James Hansen is both a champion and icon of climate activism. A respected scientist (I certainly respect him), he has been tireless in attempting to raise awareness of the possible effects of global warming and the human emissions that contribute to it. Sometimes he has gone overboard–but that’s a bit to be expected in a cause that he sincerely believes to be of utmost importance to us all.
He recently published a very short note acknowledging that temperatures have not risen over the past decade. There’s something in it that we might find of interest: “The 5-year mean global temperature has been flat for a decade, which we interpret as a combination of natural variability and a slowdown in the growth rate of the net climate forcing.”
He explains later, “It should be noted that the “standstill” temperature is at a much higher level than existed at any year in the prior decade except for the single year 1998, which had the strongest El Nino of the century. However, the standstill has led to a widespread assertion that “global warming has stopped”. Examination of this matter requires consideration of the principal climate forcing mechanisms that can drive climate change and the effects of stochastic (unforced) climate variability.
“The largest climate forcing is caused by increasing greenhouse gases, principally CO2 (Fig. 5). The annual increment in the greenhouse gas forcing (Fig. 5) has declined from about 0.05 W/m2 in the 1980s to about 0.035 W/m2 in recent years 8. The decline is primarily a consequence of successful phaseout of ozone-depleting gases and reduction of the growth rate of methane. Also, the airborne fraction of fossil fuel CO2 emissions has declined and the forcing per CO2 increment declines slowly as CO2 increases due to partial saturation of absorption bands, so the CO2 forcing growth rate has been steady despite the rapid growth of fossil fuel emissions.”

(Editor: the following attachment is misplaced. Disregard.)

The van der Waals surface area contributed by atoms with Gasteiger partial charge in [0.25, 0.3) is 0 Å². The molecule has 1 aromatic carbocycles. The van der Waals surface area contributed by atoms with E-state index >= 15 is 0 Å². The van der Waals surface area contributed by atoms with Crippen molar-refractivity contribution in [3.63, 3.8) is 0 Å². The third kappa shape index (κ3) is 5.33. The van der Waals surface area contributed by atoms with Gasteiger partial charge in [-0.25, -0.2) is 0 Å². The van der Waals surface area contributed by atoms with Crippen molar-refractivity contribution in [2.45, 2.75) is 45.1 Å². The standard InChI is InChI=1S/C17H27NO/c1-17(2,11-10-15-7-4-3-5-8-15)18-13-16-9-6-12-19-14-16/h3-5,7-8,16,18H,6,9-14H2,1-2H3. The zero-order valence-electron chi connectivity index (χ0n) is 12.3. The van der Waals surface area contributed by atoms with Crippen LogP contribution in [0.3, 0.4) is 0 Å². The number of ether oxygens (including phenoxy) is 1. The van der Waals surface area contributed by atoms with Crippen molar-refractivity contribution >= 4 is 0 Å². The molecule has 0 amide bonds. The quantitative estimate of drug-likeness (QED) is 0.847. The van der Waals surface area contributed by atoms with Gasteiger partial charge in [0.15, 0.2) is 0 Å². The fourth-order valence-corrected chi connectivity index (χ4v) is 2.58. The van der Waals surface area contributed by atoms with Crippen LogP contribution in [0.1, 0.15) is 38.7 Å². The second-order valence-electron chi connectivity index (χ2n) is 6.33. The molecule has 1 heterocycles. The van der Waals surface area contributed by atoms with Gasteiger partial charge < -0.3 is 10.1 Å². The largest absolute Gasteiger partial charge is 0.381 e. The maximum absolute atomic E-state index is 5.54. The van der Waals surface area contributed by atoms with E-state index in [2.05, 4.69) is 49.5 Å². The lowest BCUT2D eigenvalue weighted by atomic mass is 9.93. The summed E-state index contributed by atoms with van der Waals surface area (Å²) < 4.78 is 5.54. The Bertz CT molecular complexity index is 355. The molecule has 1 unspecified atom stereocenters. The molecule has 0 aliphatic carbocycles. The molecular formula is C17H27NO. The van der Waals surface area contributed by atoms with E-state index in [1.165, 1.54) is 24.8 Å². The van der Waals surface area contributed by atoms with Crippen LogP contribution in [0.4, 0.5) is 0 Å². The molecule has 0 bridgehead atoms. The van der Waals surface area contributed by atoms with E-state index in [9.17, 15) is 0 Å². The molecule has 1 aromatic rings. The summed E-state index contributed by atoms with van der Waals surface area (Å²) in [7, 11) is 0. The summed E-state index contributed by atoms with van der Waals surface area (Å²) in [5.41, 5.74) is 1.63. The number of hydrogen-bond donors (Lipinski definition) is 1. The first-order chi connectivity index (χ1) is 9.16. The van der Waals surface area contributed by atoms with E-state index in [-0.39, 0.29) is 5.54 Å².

As I have written previously, fossil fuel emissions haven’t ‘grown rapidly’–they’ve exploded. According to CDIAC, one third of all human emissions in history have occurred since 1998–right when temperatures stopped rising.
Taking Hansen at his word (and I do and I think you should, too), we get an inkling of something important, but as yet not explicitly said.
Of course CO2 concentrations contribute to warming–that’s basic physics, using the same calculations that make our modern world possible. But they are not the control knob on the dashboard that is the prime mover of temperatures. Hansen himself writes about solar variability, aereosols (which might be increasing as the developing world continues industrialization), the relative proportion of El Nino to La Nina years, and of course the natural variability that is always present even when we cannot define it.
CO2 is one actor. Not the only one and perhaps not even the most important one. With recent stories about black soot being an easier problem to solve, perhaps this is legitimizing language from the climate guru himself–climate change has many causes. Some of them are our responsibility. One is CO2. Another is pollution, another is deforestation, another is other land use changes. Some of the causes of climate change are not human-caused.
This should encourage us to look at what we can do most effectively in the short term.
- Quick phase-out of coal
- Fight against black soot
- Stop deforestation
- Begin replanting
Look–I’m not suggesting that we abandon the fight against CO2 emissions. Nor am I suggesting that global warming has gone away. But here, in an important document written by a highly respected climate scientist, is essentially implicit permission to look at all of the causes and all of the potential solutions.